These are important skills to develop in the short and long term. However, despite this clear benefit, we do not adopt the same approach in secondary education. That would require schools to take a more coordinated approach across the individual STEM subjects, with more communication and collaboration between teachers when planning curriculum models.
The new Ofsted framework for England asks school leaders to construct a curriculum that is ‘ambitious’. This requires those teaching secondary science in England to have a clear curriculum vision for the subject and to be able to implement it effectively. While in reality this may be challenging, it is not impossible. Studies show that project- or problem-based learning has a positive effect on teacher confidence, control, and motivation within the classroom. This, in turn, supports the transition to a more collaborative problem-based model in secondary education.
I believe that school governors and academy trustees also have a crucial role to play and not just by supporting this new approach. They should also challenge senior leadership teams to ensure that schools expose all students to meaningful experiences across STEM subjects that are linked to important community, societal, and global issues, such as air pollution and climate change. We should encourage teacher STEM groups to reach out and form networks with local industry and their communities, where they can share ideas and support one another in this problem-based learning environment.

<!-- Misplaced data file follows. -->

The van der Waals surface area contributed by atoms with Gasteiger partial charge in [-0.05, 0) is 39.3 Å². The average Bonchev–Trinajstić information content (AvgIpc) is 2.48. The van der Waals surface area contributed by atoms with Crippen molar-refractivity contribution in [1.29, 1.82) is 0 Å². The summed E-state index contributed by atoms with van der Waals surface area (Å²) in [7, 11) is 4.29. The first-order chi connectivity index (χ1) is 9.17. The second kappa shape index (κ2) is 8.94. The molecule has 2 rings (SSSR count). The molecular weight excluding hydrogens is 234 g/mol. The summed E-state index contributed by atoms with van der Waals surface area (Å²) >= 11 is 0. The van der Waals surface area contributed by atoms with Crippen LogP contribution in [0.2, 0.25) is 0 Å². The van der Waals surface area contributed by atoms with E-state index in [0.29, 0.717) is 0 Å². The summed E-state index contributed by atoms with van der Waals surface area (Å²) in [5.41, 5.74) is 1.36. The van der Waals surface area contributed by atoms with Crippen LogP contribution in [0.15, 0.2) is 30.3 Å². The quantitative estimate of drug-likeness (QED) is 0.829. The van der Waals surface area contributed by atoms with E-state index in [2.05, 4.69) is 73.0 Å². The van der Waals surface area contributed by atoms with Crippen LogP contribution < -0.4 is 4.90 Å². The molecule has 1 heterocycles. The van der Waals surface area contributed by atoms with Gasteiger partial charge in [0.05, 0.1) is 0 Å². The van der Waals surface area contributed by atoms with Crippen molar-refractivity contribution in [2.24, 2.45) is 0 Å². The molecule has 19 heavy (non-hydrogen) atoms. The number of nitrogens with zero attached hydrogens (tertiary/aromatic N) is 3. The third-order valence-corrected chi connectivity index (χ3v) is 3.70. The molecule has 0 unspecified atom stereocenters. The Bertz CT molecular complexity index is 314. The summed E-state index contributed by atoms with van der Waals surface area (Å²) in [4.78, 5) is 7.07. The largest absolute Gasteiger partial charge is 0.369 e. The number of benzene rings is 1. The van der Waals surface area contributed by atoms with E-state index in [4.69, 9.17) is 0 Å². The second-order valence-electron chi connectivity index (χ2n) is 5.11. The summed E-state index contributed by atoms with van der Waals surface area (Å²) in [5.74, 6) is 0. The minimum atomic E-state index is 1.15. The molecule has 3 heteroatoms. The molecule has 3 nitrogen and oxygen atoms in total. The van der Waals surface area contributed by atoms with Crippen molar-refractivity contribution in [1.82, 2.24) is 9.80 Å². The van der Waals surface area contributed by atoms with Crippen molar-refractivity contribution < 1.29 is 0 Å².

Industry must play its part in any educational shift. In 2018, the CBI and the educational publisher Pearson reported that the results of an education and skills survey showed that 80% of the businesses surveyed were enthusiastic about being involved in education. However, the survey also showed that the number of businesses engaged with schools or colleges was down by almost 10%. Pearson also reported that, in 2019, only 25% of UK businesses were engaging with local schools and colleges.
There are huge opportunities for better coordination of engagement between local businesses and schools to enhance the competitive advantage of regions across the UK and to help young people to understand which skills local businesses need. This approach will not only equip young people with knowledge, but with the skills they will need to succeed in an unknown future.
In this way, working with industry and education together we can create an adaptable and agile workforce. That can only have a positive effect on closing the UK’s skills gap. In uncertain times, we have discovered that schools and colleges can change and adapt how they educate future generations. Aligning secondary education more closely with the project- or problem-based model, akin to that of primary schools, would be a step in the right direction.
Dr Susan Scurlock MBE is CEO and Founder of Primary Engineer. She founded the organisation in 2005 and, over the years, has developed a sophisticated programme of award-winning teacher training courses and helped design national competitions and educational programmes involving industry, universities, councils, and professional engineering institutions. Annually, these reach over 5,000 teachers, and involve over 2,000 engineers and 90,000 pupils. She is the recipient of three honorary doctorates and was awarded an MBE in HM The Queen’s New Year’s Honours list in recognition of her work in engineering education. Susan has won the Royal Academy of Engineering’s 2020 Rooke Award, which is awarded to an individual or small team based in the UK that has supported the Academy’s aims and work through their initiative in promoting engineering to the public.